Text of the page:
Event Title

Black Power, Yellow Power: Radical Afro-Asian Organizing in California and New York, 1960-1980

Presenter Information

Kaela Sanborn-Hum, Oberlin College

Location

Science Center A154

Start Date

9-26-2014 3:30 PM

End Date

9-26-2014 5:00 PM

Abstract

This research, thus far, has been shaped by an investigation of racial formation, specifically the theory of “racial triangulation” by Claire Jean Kim. This theory has contextualized an understanding of Afro-Asian political organizational alliances in California and New York during the 1960s and 70s. Currently, this project examines individuals who were ultimately the reason for the existence of multi-racial coalitions. I argue that many Asian American women activists were at the forefront of multi-racial political organizing from 1960-1980. However, those women have remain unnamed in the histories of more well-known organizations. Through close readings of the biographies of Grace Lee Boggs, Yuri Kochiyama, and other Asian American women—and extensive archival research in community centers such as the Chinese American Citizens Alliance, Center for Asian Pacific American Women, Advancing Justice, Manilatown Heritage Foundation, and Oakland Asian Cultural Center in California—I argue that these radical Asian American women were motivated to dedicate their lives to social, economic, and racial justice due to striking similarities of inequalities that are chronic in poor Black and Asian urban communities.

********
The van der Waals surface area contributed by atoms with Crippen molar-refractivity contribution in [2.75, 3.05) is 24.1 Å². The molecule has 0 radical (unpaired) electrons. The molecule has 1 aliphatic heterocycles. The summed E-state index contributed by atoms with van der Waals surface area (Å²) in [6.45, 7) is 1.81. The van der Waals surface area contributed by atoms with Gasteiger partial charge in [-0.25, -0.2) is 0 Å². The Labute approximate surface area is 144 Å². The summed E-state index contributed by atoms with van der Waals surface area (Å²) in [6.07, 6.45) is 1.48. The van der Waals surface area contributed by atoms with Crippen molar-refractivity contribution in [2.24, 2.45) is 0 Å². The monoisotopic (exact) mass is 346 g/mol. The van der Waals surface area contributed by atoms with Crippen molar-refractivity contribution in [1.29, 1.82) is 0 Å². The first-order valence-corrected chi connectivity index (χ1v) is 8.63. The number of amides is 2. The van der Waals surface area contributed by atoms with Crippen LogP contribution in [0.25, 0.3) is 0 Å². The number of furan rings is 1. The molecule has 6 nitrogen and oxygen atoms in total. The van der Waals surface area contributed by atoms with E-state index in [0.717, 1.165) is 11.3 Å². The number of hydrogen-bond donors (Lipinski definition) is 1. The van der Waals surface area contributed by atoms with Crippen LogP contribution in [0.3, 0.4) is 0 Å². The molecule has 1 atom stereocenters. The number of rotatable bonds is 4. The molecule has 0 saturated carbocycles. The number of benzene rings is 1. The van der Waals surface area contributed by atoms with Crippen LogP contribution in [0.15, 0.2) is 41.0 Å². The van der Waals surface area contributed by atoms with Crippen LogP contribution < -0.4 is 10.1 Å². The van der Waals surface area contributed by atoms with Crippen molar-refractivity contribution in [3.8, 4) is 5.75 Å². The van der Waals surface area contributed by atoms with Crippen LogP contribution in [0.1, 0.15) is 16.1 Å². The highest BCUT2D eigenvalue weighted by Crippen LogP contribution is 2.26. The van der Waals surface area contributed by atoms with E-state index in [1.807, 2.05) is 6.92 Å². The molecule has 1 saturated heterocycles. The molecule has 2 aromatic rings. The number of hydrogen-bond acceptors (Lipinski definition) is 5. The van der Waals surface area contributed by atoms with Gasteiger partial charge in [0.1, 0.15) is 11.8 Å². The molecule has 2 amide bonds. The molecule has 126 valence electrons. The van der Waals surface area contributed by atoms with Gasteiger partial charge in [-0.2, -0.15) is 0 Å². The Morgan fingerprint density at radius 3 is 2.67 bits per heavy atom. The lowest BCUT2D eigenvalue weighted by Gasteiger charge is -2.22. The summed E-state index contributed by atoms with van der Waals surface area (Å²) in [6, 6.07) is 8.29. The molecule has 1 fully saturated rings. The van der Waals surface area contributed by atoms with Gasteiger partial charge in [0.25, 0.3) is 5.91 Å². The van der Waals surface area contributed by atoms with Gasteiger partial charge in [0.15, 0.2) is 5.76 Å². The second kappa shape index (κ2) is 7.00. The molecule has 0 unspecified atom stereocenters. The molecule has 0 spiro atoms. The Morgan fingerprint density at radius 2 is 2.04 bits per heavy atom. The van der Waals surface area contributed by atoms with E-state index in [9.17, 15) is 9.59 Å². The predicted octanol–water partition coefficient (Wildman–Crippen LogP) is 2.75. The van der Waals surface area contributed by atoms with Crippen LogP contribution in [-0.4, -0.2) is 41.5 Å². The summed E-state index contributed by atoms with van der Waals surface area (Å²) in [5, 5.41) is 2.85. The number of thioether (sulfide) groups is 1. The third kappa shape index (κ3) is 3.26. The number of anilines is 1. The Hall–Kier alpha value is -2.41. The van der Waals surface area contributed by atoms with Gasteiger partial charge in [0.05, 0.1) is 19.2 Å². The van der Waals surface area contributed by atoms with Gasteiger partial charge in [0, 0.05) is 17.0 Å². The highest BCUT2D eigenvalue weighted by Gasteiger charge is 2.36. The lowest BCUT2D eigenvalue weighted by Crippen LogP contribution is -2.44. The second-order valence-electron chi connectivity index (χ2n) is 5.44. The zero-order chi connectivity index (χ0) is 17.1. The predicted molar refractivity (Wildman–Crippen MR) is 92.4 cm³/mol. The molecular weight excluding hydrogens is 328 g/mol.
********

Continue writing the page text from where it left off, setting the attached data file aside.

Notes

Session II, Panel 3 - Reclaiming Communities: Radical Activist Legacies

Award

Mellon Mays Undergraduate Fellow (MMUF)

Project Mentor(s)

Harrod Suarez, English; Comparative American Studies

This document is currently not available here.

Share

COinS
 
Sep 26th, 3:30 PM Sep 26th, 5:00 PM

Black Power, Yellow Power: Radical Afro-Asian Organizing in California and New York, 1960-1980

Science Center A154

This research, thus far, has been shaped by an investigation of racial formation, specifically the theory of “racial triangulation” by Claire Jean Kim. This theory has contextualized an understanding of Afro-Asian political organizational alliances in California and New York during the 1960s and 70s. Currently, this project examines individuals who were ultimately the reason for the existence of multi-racial coalitions. I argue that many Asian American women activists were at the forefront of multi-racial political organizing from 1960-1980. However, those women have remain unnamed in the histories of more well-known organizations. Through close readings of the biographies of Grace Lee Boggs, Yuri Kochiyama, and other Asian American women—and extensive archival research in community centers such as the Chinese American Citizens Alliance, Center for Asian Pacific American Women, Advancing Justice, Manilatown Heritage Foundation, and Oakland Asian Cultural Center in California—I argue that these radical Asian American women were motivated to dedicate their lives to social, economic, and racial justice due to striking similarities of inequalities that are chronic in poor Black and Asian urban communities.